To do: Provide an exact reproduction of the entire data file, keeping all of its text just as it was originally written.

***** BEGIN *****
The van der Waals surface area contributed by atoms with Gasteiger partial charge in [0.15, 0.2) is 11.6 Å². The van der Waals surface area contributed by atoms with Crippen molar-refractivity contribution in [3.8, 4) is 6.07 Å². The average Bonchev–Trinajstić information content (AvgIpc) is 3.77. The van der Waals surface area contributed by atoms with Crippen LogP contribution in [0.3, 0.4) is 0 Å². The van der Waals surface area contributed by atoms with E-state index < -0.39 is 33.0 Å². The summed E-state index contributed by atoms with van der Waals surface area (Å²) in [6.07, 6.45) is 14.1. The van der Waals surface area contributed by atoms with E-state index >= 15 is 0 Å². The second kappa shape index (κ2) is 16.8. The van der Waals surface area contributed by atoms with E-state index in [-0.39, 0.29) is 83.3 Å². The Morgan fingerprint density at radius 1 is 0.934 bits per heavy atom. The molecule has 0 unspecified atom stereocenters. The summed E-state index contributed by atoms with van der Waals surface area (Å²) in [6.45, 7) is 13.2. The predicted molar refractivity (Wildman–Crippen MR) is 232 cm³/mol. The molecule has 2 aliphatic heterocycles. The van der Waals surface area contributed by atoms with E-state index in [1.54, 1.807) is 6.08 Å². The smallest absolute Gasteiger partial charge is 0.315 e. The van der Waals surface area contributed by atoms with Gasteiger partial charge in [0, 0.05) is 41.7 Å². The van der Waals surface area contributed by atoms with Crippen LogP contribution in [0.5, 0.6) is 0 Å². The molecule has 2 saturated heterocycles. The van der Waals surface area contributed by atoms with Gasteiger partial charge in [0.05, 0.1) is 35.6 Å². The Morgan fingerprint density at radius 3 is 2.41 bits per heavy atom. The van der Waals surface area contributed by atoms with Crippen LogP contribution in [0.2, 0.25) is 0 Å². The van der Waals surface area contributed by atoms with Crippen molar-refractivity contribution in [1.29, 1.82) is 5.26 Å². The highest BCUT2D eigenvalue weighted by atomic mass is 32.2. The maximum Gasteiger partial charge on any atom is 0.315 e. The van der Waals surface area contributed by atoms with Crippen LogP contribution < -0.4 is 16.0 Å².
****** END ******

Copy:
The van der Waals surface area contributed by atoms with Gasteiger partial charge in [0.15, 0.2) is 11.6 Å². The van der Waals surface area contributed by atoms with Crippen molar-refractivity contribution in [3.8, 4) is 6.07 Å². The average Bonchev–Trinajstić information content (AvgIpc) is 3.77. The van der Waals surface area contributed by atoms with Crippen LogP contribution in [0.3, 0.4) is 0 Å². The van der Waals surface area contributed by atoms with E-state index < -0.39 is 33.0 Å². The summed E-state index contributed by atoms with van der Waals surface area (Å²) in [6.07, 6.45) is 14.1. The van der Waals surface area contributed by atoms with E-state index >= 15 is 0 Å². The second kappa shape index (κ2) is 16.8. The van der Waals surface area contributed by atoms with E-state index in [-0.39, 0.29) is 83.3 Å². The Morgan fingerprint density at radius 1 is 0.934 bits per heavy atom. The molecule has 0 unspecified atom stereocenters. The summed E-state index contributed by atoms with van der Waals surface area (Å²) in [6.45, 7) is 13.2. The predicted molar refractivity (Wildman–Crippen MR) is 232 cm³/mol. The molecule has 2 aliphatic heterocycles. The van der Waals surface area contributed by atoms with E-state index in [1.54, 1.807) is 6.08 Å². The smallest absolute Gasteiger partial charge is 0.315 e. The van der Waals surface area contributed by atoms with Gasteiger partial charge in [0, 0.05) is 41.7 Å². The van der Waals surface area contributed by atoms with Crippen LogP contribution in [0.5, 0.6) is 0 Å². The molecule has 2 saturated heterocycles. The van der Waals surface area contributed by atoms with Gasteiger partial charge in [0.05, 0.1) is 35.6 Å². The Morgan fingerprint density at radius 3 is 2.41 bits per heavy atom. The van der Waals surface area contributed by atoms with Crippen LogP contribution in [0.2, 0.25) is 0 Å². The van der Waals surface area contributed by atoms with Crippen molar-refractivity contribution in [1.29, 1.82) is 5.26 Å². The highest BCUT2D eigenvalue weighted by atomic mass is 32.2. The maximum Gasteiger partial charge on any atom is 0.315 e. The van der Waals surface area contributed by atoms with Crippen LogP contribution < -0.4 is 16.0 Å².